BALTIMORE -- Vince Wilfork felt like the New England Patriots' defense let down the offense in Sunday's 31-30 loss to the Baltimore Ravens, and it's hard to argue with that point. But the offense shouldn't be completely exonerated.
There were opportunities to close things out in the fourth quarter, and the disappointing results lead us to the following conclusion: The Josh McDaniels-coordinated attack is still finding its identity, caught somewhere between what it once was and what McDaniels hopes it will become.
Finding that sweet spot between a spread attack that airs it out (think 2007-2011) and a hard-nosed approach that can run the ball in critical situations (what McDaniels hopes to instill) has been more challenging than anticipated. One can sense some internal stress as the process unfolds.
The final two drives Sunday night tell the story. In those "got to have it" situations, when one truly finds out the identity of an offense, what did we see?
The Patriots couldn't run the ball -- a Danny Woodhead rush for a loss of 4 yards contributed to killing the drive that followed a big fourth-down stop on defense. On the second got-to-have-it drive, there were rushes of 1, 3 and 1 yards. Not enough forward momentum.
So the Patriots were forced to go to the air, what they've done best in recent years, but the execution was surprisingly shoddy in critical situations.
On the first got-to-have-it drive, on second-and-14, a quick pass to receiver Deion Branch was stopped for no gain when receiver Wes Welker couldn't execute his block to spring the play, then an incomplete pass on third-and-14 followed when quarterback Tom Brady was moved out of the pocket by pressure coming up the middle.
On the ensuing drive, the lack of forward momentum provided by the running game ultimately set up a second-and-9 in which Brady, operating out of the shotgun, was sacked on a Ravens five-man blitz. Brady didn't have a chance on the play, nor did he on third-and-16 when the Ravens rushed only four but overloaded the offensive right side and forced a quick throw.
Running game in critical situations. A big disappointment.
Passing game in critical situations. Also a big disappointment.
And therein is the middle ground the Patriots' offense currently finds itself when the game has hung in the balance the past two weeks. They want to be something they aren't at this point, yet when they fall back on what they were, they aren't always executing in that area either.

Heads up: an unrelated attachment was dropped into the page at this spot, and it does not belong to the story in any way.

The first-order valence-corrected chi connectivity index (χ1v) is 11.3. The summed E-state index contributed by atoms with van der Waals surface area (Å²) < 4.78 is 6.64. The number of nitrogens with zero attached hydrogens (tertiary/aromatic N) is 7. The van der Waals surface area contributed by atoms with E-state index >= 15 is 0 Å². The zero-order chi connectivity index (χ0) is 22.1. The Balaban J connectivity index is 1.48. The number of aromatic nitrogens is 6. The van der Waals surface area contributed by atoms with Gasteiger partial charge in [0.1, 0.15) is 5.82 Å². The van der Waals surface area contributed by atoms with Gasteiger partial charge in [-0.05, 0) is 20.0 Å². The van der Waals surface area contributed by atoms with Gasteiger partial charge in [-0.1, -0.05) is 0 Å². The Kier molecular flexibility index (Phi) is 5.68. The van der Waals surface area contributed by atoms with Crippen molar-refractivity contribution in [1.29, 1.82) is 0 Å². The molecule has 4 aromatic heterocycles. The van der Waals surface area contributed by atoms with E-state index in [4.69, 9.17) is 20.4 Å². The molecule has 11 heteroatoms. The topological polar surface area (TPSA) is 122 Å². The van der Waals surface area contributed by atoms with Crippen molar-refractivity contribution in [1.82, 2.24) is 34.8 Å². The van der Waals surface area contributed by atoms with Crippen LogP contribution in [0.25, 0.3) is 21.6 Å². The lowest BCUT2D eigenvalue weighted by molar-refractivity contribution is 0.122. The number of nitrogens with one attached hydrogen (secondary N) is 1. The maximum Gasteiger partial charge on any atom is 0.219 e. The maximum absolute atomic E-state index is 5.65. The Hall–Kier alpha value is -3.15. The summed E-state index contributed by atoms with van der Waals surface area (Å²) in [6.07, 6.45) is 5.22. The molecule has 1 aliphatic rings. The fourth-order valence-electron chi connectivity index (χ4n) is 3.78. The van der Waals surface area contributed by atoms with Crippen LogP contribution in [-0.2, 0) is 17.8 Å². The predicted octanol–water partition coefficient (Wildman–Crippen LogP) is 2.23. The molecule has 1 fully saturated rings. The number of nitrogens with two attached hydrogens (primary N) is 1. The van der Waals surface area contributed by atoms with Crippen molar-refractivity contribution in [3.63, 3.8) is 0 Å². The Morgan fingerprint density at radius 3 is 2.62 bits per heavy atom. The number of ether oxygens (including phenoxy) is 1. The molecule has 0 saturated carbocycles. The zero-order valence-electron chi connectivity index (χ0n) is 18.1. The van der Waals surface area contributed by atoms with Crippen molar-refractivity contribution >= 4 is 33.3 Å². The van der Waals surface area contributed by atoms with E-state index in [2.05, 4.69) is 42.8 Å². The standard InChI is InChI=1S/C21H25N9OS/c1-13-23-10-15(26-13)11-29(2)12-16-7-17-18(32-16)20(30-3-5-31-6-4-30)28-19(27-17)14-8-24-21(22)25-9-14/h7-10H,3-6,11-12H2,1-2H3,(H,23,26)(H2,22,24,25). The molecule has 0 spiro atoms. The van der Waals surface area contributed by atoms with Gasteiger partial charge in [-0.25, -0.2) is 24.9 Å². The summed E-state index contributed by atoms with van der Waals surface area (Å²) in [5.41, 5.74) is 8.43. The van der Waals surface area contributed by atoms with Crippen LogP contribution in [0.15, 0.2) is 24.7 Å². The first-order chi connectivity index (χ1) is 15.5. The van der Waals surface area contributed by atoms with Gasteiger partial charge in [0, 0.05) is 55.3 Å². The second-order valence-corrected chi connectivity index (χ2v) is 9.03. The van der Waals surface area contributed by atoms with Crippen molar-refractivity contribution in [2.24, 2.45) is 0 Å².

The Patriots' modus operandi under Bill Belichick has been to master situational football and the critical situations, but the Patriots haven't passed that test the past two weeks. One might say the search for an offensive identity is a primary contributing factor.
McDaniels has worked hard to get the ground game going, and there have been promising signs at times. The season opener at Tennessee, for example, couldn't have gone much better.
On Sunday night in Baltimore, the opening drive of the third quarter was particularly impressive. Of 12 plays on that touchdown march, seven were rushes. They went for 5, 3, 1, 3, 3, 6 and 3 yards -- nothing sensational, except for the final two Woodhead rushes, which produced a touchdown against a stingy red-zone defense. Overall, it was enough to keep the Ravens' defense honest and give Brady the best chance to stay clean as the Patriots' offensive line works its way through some early issues.
But on the next drive, the running game let the Patriots down.
On first-and-goal from the 4, Stevan Ridley was stopped for a 4-yard loss, then Woodhead went for no gain. The Patriots settled for a field goal to go up 30-21.
Looking back, it's fair to ask if the Patriots took their best shot in that situation because every handoff is one fewer pass that Brady is throwing, which remains the team's most lethal weapon.
That's the push and pull of what appears to be unfolding on offense.
McDaniels has a vision of where he wants to take things, and it includes a heavier emphasis on the running game than we've seen in recent years. Already in 2012, we've seen more compact formations, less spread, less shotgun. The Patriots remained committed to it Sunday, finishing with 77 yards on 34 carries (2.3-yard average).
In one respect, McDaniels can make a strong case for adopting such an approach. With more of a one-sided attack that skewed heavier to the pass in recent years, the Patriots have not exactly been masters at closing out games. So maybe developing more of a running mentality gets them to that point.
It didn't Sunday night in Baltimore, highlighting an offense caught somewhere between what it once was and what its coordinator hopes it might become.